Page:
Freedonia analysts remain on top of changing consumer habits, supply levels, local regulations, sustainability pushes, cost reduction needs, and other reasons for shifting trends in this area.

For more information and discussion of opportunities, see The Freedonia Group’s extensive collection of off-the-shelf research, particularly our collection of packaging reports, including Foodservice Single-Use Products and Global Foodservice Single-Use Products. Freedonia Custom Research is also available for questions requiring tailored market intelligence.

  Consumer Goods      Packaging    

Strong Growth in Kitchen Cabinets Demand in 2021: Will It Continue?

A recent press release from the Kitchen Cabinets Manufacturers Association (KCMA) reported strong gains in cabinet sales in 2021, with a gain of 14.6% from 2020. This is not surprising, given:

  • high levels of housing starts, particularly of single-family units with the largest kitchens (and thus have more cabinets)
  • strong homeowner interest in home improvement projects, such as kitchen remodeling – when homeowners often replace older cabinets with newer ones

These bursts of activity are demonstrated by the growth seen in the various kitchen cabinet types. Stock kitchen cabinets sales rose over 16% in 2021, bolstered by the increase in housing starts – home builders are more likely to buy these basic cabinets to more quickly install them, thus making a residence more ready sale.

Custom cabinets – those individually designed and crafted for installation in a home – saw the most rapid advances in 2021, growing 19.5% in that year. These advances were driven by the large number of homeowners who invested in kitchen remodeling projects during the COVID-19 pandemic. Consumers who had significant savings because of the pandemic – due to stimulus outlays and a lack of entertainment options – often put these funds in their homes. One way in which to do so was to upgrade their kitchens, installing custom cabinets with such features as pet beds, spice racks, and pull-out shelves.

Will these elevated kitchen cabinet sales continue in 2022?  Early indicators say “yes”. Home builders are continuing to erect houses as fast as they can as demand remains unquenched. Similarly, many remodelers expected continuing strong demand for their services – including kitchen renovations – as homeowners continue to invest in their residences. As of the December 2021 edition of The Freedonia Group National Online Consumer Survey, 30% of respondents reported that they were still doing more DIY home improvement and 13% were still hiring contractors for additional home improvement projects at an elevated rate than prior to the pandemic.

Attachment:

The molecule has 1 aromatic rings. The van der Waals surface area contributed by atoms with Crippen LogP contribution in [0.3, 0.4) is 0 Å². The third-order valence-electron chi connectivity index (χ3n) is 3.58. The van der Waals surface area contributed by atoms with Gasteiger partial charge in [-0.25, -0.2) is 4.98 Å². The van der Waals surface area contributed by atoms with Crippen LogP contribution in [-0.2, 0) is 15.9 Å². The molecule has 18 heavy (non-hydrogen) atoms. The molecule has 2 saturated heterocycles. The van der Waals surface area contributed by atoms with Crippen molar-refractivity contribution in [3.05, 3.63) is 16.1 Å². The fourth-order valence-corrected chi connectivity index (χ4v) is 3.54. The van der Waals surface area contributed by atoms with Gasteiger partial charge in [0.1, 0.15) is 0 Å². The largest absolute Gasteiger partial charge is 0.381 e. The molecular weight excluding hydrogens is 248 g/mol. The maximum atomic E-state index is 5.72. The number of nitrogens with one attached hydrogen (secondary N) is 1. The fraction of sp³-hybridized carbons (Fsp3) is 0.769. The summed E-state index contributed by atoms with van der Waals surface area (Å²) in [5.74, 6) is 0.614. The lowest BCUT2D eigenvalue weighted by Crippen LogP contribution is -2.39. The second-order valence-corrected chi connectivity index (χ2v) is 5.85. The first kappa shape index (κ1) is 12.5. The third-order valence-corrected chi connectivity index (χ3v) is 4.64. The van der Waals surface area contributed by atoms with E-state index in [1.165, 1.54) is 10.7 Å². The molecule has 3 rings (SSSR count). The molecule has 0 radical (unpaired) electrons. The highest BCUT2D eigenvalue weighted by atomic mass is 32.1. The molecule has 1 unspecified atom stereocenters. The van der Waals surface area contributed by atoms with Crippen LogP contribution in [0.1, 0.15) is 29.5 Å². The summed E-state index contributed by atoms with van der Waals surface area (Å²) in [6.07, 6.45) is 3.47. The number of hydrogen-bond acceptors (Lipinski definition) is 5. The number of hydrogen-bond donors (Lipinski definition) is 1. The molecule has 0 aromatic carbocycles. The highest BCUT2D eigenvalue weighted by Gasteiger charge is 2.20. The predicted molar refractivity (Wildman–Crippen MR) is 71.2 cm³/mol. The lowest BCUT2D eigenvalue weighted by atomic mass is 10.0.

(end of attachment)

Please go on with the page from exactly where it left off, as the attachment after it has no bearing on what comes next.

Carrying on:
For more information and discussion of opportunities, see The Freedonia Group’s study of the US cabinets industry, Cabinets, as well as the Freedonia Group’s extensive collection of off-the-shelf research, particularly our series of studies in the Construction and Building Products catalog. Freedonia Custom Research is also available for questions requiring tailored market intelligence.


Strong Year for Asphaltic Roofing Industry Indicative of US Construction Market

The recent production report of the Asphalt Roofing Manufacturers Association showed that US firms – after a solid year in 2020 – posted even stronger sales in 2021. Domestic production of asphalt shingles (the most commonly installed roofing material in the US) rose nearly 5% in 2021, while US manufacturing of modified bitumen membranes (MBMs) – one of the leading low-slope roofing materials installed in the US – advanced at a double-digit pace in 2021.

For asphalt shingles, this increase in production was spurred by high levels of housing starts as builders capitalized on demand for housing by erecting as many houses as they could (which, given shortages of lumber and other materials, was often a challenge!). Furthermore, reroofing activity in the US remained robust. While some of this work was in response to the many storms that occurred late in 2020, much of this demand for shingles was spurred by homeowners – flush with cash and buoyed by record home values and low interest rates – opting to fix and repair their residences. Many homeowners decided that 2021 was a good time to finally replace that aging roof – not only boosting home values, but adding a more durable and weather resistant product.